Mark Van Doren (June 13, 1894 – December 10, 1972) was an American poet, writer and critic. He was a scholar and a professor of English at Columbia University for nearly 40 years, where he inspired a generation of influential writers and thinkers including Thomas Merton, Robert Lax, John Berryman, Whittaker Chambers, and Beat Generation writers such as Allen Ginsberg and Jack Kerouac. He was literary editor of The Nation, in New York City (1924–1928), and its film critic, 1935 to 1938.He won the 1940 Pulitzer Prize for Poetry for Collected Poems 1922–1938. Amongst his other notable works, many published in The Kenyon Review, include a collaboration with brother Carl Van Doren, American and British Literature since 1890 (1939); critical studies, The Poetry of John Dryden (1920), Shakespeare (1939), The Noble Voice (1945) and Nathaniel Hawthorne (1949); collections of poems including Jonathan Gentry (1931); stories; and the verse play The Last Days of Lincoln (1959).

Martin Thomas Manton

Martin Thomas Manton (August 2, 1880 – November 17, 1946) was a United States Circuit Judge of the United States Court of Appeals for the Second Circuit and previously was a United States District Judge of the United States District Court for the Southern District of New York. Manton was the first federal judge to be convicted of bribery.

New Rochelle High School

New Rochelle High School (NRHS) is a public high school in New Rochelle, New York, United States. It is part of the City School District of New Rochelle.

Its student body represents 60 countries from around the world and is a two-time Blue Ribbon School. It is accredited by the Middle States Association Commission on Secondary Schools.96% of graduates attend college or other institutions of higher learning and students earn accolades in competitive national programs including the National Merit Scholarship and the Intel Science Talent Search.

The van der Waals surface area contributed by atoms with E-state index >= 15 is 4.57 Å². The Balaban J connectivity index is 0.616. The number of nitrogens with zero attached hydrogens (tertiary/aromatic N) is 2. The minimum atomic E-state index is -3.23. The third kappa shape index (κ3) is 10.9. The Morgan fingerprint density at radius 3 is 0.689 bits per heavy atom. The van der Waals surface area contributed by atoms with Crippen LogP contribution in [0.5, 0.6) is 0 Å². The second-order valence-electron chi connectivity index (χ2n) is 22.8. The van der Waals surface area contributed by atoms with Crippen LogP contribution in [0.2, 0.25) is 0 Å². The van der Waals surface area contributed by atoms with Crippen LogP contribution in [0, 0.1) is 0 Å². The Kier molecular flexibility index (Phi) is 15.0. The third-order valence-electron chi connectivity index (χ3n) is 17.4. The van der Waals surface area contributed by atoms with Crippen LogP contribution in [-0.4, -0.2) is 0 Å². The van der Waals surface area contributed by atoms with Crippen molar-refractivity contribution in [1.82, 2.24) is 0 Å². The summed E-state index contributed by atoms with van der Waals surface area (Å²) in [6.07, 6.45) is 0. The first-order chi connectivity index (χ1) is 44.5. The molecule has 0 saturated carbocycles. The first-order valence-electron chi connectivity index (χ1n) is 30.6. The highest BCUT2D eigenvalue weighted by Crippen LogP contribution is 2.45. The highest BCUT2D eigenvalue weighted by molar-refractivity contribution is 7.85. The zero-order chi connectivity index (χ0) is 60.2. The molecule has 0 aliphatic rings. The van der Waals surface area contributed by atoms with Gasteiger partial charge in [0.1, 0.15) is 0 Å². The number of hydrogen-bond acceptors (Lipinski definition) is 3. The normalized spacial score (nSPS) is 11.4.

Northfield Mount Hermon School

Northfield Mount Hermon School, commonly referred to as NMH, is a co-educational college-preparatory school for both boarding and day students in grades 9–12 and postgraduates. NMH is a selective school with an acceptance rate of 32%. The school is located on the banks of the Connecticut River, with the majority of the campus being located within the towns of Bernardston, Northfield, (West Northfield), and Gill, Massachusetts.

Originally two neighboring schools, (the Northfield School for Girls founded in 1879, and the Mount Hermon School for Boys founded in 1881) NMH merged into a single institution in 1971 and consolidated on one campus in 2005.

NMH is a member of the Eight Schools Association, a group of elite high schools established in 1973 and comprising Phillips Academy (known as Andover), Phillips Exeter Academy (known as Exeter), Choate Rosemary Hall (known as Choate), Deerfield Academy, Hotchkiss School, Lawrenceville School, and St. Paul's School.

Otto D. Tolischus

Otto David Tolischus (November 20, 1890 – February 24, 1967) was a Prussian-Lithuanian-born journalist for the New York Times and winner of the 1940 Pulitzer Prize for Correspondence for his writing in Berlin during World War II.

Pascal Covici

Pascal Avram "Pat" Covici (November 4,1885–October 14,1964) was a Romanian Jewish-American book publisher and editor.

Ray Stannard Baker

Ray Stannard Baker (April 17, 1870 in Lansing, Michigan – July 12, 1946 in Amherst, Massachusetts) (also known by his pen name David Grayson) was an American journalist, historian, biographer, and author.

Robert E. Sherwood

Robert Emmet Sherwood (April 4, 1896 – November 14, 1955) was an American playwright, editor, and screenwriter.

Rowland Hazard III

Rowland Hazard III (October 29, 1881 – December 20, 1945) was an American businessman and member of a prominent Rhode Island family involved in the foundation and executive leadership of a number of well-known companies. He is also known as the "Rowland H." who figured in the events leading to the formation of Alcoholics Anonymous.

Sandburg House

The Sandburg House is a private home located on Lake Michigan near Harbert, Michigan. It was listed on the National Register of Historic Places in 1972.

The Time of Your Life

The Time of Your Life is a 1939 five-act play by American playwright William Saroyan. The play is the first drama to win both the Pulitzer Prize for Drama and the New York Drama Critics Circle Award. The play opened on Broadway in 1939.